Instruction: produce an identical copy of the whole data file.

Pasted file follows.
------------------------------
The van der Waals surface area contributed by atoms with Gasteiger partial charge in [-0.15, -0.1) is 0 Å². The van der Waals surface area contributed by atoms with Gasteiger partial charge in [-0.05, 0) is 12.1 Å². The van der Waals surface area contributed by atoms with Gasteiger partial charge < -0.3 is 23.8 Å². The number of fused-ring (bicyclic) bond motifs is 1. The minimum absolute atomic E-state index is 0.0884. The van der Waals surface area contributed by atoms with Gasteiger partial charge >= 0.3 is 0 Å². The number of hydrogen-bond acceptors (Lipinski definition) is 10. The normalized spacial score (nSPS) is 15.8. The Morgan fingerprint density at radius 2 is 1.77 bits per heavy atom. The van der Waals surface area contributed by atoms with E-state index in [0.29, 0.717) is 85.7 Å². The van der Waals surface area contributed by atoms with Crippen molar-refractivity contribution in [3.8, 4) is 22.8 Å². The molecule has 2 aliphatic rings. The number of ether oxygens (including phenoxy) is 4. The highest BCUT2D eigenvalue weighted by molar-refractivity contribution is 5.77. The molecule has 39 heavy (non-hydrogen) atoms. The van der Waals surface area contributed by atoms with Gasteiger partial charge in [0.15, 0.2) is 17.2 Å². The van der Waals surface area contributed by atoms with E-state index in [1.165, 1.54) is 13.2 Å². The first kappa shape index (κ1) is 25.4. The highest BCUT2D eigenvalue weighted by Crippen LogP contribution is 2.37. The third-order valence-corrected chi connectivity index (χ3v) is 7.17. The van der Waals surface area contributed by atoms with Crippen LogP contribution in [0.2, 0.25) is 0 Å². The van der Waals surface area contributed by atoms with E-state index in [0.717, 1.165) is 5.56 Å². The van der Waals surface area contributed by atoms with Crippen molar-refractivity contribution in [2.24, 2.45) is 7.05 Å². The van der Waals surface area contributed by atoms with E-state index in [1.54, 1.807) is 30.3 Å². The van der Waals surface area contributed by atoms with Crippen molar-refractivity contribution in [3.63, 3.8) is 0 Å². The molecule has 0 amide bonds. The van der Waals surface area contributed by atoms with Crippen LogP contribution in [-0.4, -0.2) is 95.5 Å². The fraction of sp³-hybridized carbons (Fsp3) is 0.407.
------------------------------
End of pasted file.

The van der Waals surface area contributed by atoms with Gasteiger partial charge in [-0.15, -0.1) is 0 Å². The van der Waals surface area contributed by atoms with Gasteiger partial charge in [-0.05, 0) is 12.1 Å². The van der Waals surface area contributed by atoms with Gasteiger partial charge < -0.3 is 23.8 Å². The number of fused-ring (bicyclic) bond motifs is 1. The minimum absolute atomic E-state index is 0.0884. The van der Waals surface area contributed by atoms with Gasteiger partial charge >= 0.3 is 0 Å². The number of hydrogen-bond acceptors (Lipinski definition) is 10. The normalized spacial score (nSPS) is 15.8. The Morgan fingerprint density at radius 2 is 1.77 bits per heavy atom. The van der Waals surface area contributed by atoms with E-state index in [0.29, 0.717) is 85.7 Å². The van der Waals surface area contributed by atoms with Crippen molar-refractivity contribution in [3.8, 4) is 22.8 Å². The molecule has 2 aliphatic rings. The number of ether oxygens (including phenoxy) is 4. The highest BCUT2D eigenvalue weighted by molar-refractivity contribution is 5.77. The molecule has 39 heavy (non-hydrogen) atoms. The van der Waals surface area contributed by atoms with Gasteiger partial charge in [0.15, 0.2) is 17.2 Å². The van der Waals surface area contributed by atoms with E-state index in [1.165, 1.54) is 13.2 Å². The first kappa shape index (κ1) is 25.4. The highest BCUT2D eigenvalue weighted by Crippen LogP contribution is 2.37. The third-order valence-corrected chi connectivity index (χ3v) is 7.17. The van der Waals surface area contributed by atoms with Crippen LogP contribution in [0.2, 0.25) is 0 Å². The van der Waals surface area contributed by atoms with E-state index in [0.717, 1.165) is 5.56 Å². The van der Waals surface area contributed by atoms with Crippen molar-refractivity contribution in [2.24, 2.45) is 7.05 Å². The van der Waals surface area contributed by atoms with E-state index in [1.54, 1.807) is 30.3 Å². The van der Waals surface area contributed by atoms with Crippen molar-refractivity contribution in [3.63, 3.8) is 0 Å². The molecule has 0 amide bonds. The van der Waals surface area contributed by atoms with Crippen LogP contribution in [-0.4, -0.2) is 95.5 Å². The fraction of sp³-hybridized carbons (Fsp3) is 0.407.